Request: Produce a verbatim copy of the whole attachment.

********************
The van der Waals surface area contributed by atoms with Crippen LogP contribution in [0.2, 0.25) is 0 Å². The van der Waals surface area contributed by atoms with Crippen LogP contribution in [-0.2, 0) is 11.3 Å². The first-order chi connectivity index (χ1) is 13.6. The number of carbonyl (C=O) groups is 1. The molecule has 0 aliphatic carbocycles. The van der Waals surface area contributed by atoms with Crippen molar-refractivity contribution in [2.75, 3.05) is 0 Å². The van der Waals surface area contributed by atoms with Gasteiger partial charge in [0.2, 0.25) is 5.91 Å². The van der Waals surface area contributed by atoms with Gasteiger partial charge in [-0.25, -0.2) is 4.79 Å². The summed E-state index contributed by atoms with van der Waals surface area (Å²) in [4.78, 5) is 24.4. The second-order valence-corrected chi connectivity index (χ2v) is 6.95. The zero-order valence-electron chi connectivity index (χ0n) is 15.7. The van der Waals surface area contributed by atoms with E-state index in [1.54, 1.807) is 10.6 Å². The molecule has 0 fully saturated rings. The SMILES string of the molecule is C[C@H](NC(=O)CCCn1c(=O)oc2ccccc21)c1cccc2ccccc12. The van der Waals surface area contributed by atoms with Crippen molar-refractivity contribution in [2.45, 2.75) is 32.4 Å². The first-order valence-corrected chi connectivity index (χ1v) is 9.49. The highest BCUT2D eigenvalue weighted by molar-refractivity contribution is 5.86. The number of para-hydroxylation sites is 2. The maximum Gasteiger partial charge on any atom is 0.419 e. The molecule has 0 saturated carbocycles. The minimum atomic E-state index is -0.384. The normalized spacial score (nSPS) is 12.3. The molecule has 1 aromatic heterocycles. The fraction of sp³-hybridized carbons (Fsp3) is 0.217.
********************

The van der Waals surface area contributed by atoms with Crippen LogP contribution in [0.2, 0.25) is 0 Å². The van der Waals surface area contributed by atoms with Crippen LogP contribution in [-0.2, 0) is 11.3 Å². The first-order chi connectivity index (χ1) is 13.6. The number of carbonyl (C=O) groups is 1. The molecule has 0 aliphatic carbocycles. The van der Waals surface area contributed by atoms with Crippen molar-refractivity contribution in [2.75, 3.05) is 0 Å². The van der Waals surface area contributed by atoms with Gasteiger partial charge in [0.2, 0.25) is 5.91 Å². The van der Waals surface area contributed by atoms with Gasteiger partial charge in [-0.25, -0.2) is 4.79 Å². The summed E-state index contributed by atoms with van der Waals surface area (Å²) in [4.78, 5) is 24.4. The second-order valence-corrected chi connectivity index (χ2v) is 6.95. The zero-order valence-electron chi connectivity index (χ0n) is 15.7. The van der Waals surface area contributed by atoms with E-state index in [1.54, 1.807) is 10.6 Å². The molecule has 0 fully saturated rings. The SMILES string of the molecule is C[C@H](NC(=O)CCCn1c(=O)oc2ccccc21)c1cccc2ccccc12. The van der Waals surface area contributed by atoms with Crippen molar-refractivity contribution in [2.45, 2.75) is 32.4 Å². The first-order valence-corrected chi connectivity index (χ1v) is 9.49. The highest BCUT2D eigenvalue weighted by molar-refractivity contribution is 5.86. The number of para-hydroxylation sites is 2. The maximum Gasteiger partial charge on any atom is 0.419 e. The molecule has 0 saturated carbocycles. The minimum atomic E-state index is -0.384. The normalized spacial score (nSPS) is 12.3. The molecule has 1 aromatic heterocycles. The fraction of sp³-hybridized carbons (Fsp3) is 0.217.